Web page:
JRS mobilising along Sudan’s borders
The armed conflict in Khartoum and Darfur between rival factions of the military government of Sudan that began on 15 April 2023 has so far claimed the lives of almost 500 people, with thousands injured.
JRS South Sudan has a significant presence in Maban County, Upper Nile, on the border between Sudan and South Sudan. Noelle Fitzpatrick, Director of JRS South Sudan, reports that they are preparing for an influx of refugees into South Sudan.
Noelle, who returned home only days ago, says they have already witnessed the movement of high numbers of people from the areas in conflict to safer areas within Sudan and across international borders into Chad, South Sudan, and Ethiopia where JRS also have operations. “There are many thousands of South Sudanese still living in Sudan, and many of the JRS team in Maban in particular have relatives there that they are worried about,” says Noelle.
As of Monday 24 April 2023, there was an estimated 9,000 people moving into South Sudan and heading toward the city of Renk in Upper Nile State. This is the nearest city to the JRS area of operation and the major artery for food, nonfood, and fuel supplies into this part of South Sudan. These people included Sudanese refugees, South Sudanese returnees who have been living in Sudan for some years, and other migrants and asylum seekers.
“JRS is coordinating with other agencies under UNHCR to assess the numbers and needs of people arriving into Renk and the plan is that they will be supported to move from the border to two reception centres (to be established,) that will serve as triage and identify key priority needs,” she says.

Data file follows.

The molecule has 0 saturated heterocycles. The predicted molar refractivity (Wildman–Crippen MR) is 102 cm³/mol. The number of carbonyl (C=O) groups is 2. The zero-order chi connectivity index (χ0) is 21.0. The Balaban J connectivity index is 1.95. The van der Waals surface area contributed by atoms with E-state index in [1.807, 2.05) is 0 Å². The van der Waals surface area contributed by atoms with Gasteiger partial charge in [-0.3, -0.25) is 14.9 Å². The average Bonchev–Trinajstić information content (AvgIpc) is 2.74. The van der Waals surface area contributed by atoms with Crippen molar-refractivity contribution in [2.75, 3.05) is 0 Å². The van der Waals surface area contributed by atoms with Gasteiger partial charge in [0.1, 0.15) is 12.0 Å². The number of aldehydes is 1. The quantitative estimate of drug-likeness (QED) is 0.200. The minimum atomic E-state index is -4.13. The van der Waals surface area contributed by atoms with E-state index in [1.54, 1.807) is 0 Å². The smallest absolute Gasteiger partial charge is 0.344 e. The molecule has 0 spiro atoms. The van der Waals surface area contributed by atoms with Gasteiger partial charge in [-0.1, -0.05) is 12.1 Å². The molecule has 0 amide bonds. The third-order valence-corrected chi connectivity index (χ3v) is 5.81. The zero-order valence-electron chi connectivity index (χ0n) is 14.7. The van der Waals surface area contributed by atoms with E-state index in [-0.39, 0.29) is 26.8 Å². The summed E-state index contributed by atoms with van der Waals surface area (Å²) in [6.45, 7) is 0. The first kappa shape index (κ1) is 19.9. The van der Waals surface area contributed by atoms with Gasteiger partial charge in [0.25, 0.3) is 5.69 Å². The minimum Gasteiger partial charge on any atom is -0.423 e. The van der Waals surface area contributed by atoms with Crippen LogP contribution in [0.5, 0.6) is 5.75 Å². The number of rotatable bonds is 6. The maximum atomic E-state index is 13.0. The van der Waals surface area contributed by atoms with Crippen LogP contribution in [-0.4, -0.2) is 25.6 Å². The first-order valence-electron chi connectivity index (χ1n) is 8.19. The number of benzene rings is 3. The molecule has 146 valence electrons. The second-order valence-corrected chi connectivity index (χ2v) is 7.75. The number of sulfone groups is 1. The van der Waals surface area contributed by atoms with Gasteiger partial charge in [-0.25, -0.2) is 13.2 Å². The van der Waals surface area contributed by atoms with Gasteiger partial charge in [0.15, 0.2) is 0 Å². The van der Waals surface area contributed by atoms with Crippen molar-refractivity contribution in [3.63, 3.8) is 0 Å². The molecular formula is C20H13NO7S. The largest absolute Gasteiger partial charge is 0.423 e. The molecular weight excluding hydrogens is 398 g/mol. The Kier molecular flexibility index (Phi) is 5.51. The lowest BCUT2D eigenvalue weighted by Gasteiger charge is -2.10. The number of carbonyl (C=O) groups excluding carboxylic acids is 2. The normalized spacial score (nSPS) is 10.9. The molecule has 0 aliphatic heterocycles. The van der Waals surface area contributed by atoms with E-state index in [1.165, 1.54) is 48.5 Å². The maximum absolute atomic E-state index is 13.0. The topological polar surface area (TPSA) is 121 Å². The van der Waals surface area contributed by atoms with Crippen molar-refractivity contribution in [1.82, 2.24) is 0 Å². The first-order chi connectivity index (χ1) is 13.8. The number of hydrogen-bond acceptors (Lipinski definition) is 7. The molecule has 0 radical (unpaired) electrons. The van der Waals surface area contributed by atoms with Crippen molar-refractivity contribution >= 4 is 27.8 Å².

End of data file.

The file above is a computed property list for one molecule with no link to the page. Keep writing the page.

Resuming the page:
Noelle is concerned that any disruption to this pipeline of supply from Sudan into Renk will have implications for South Sudan and the areas JRS is working in. “Prices will be inflated and fuel may be in short supply, affecting operations,” she notes, adding that some shops in the small market in Bunj town close to JRS base in Maban closed in the first few days of the conflict with traders reportedly going to Sudan to try to support the relocation of their loved ones. “As JRS we are currently trying to ‘contingency plan’ for this arrival of new refugees and also for the inflation/supply shortages anticipated. We want to see how we can stretch our resources and ration our fuel consumption.”
In Maban JRS already works in support of the more than 160,000 strong population of refugees from the Blue Nile and Kordofan States in Sudan, who have been displaced because of previous and prolonged conflict in South Sudan. Noelle says that it is not yet clear how many more refugees will cross the border into South Sudan as a result of this fresh conflict, and how many may be facilitated to find support within Renk, or within Maban.
As the humanitarian effort to cater to the emergency needs of newly arrived Sudanese and other asylum seekers into the northern parts of South Sudan ramps up she believes it likely that South Sudanese returnees will be facilitated in some way to travel onward to their place of origin or destination in South Sudan.
“This is a rapidly evolving and fluid situation which we, together with others, will need to develop a response to day by day,” she concludes.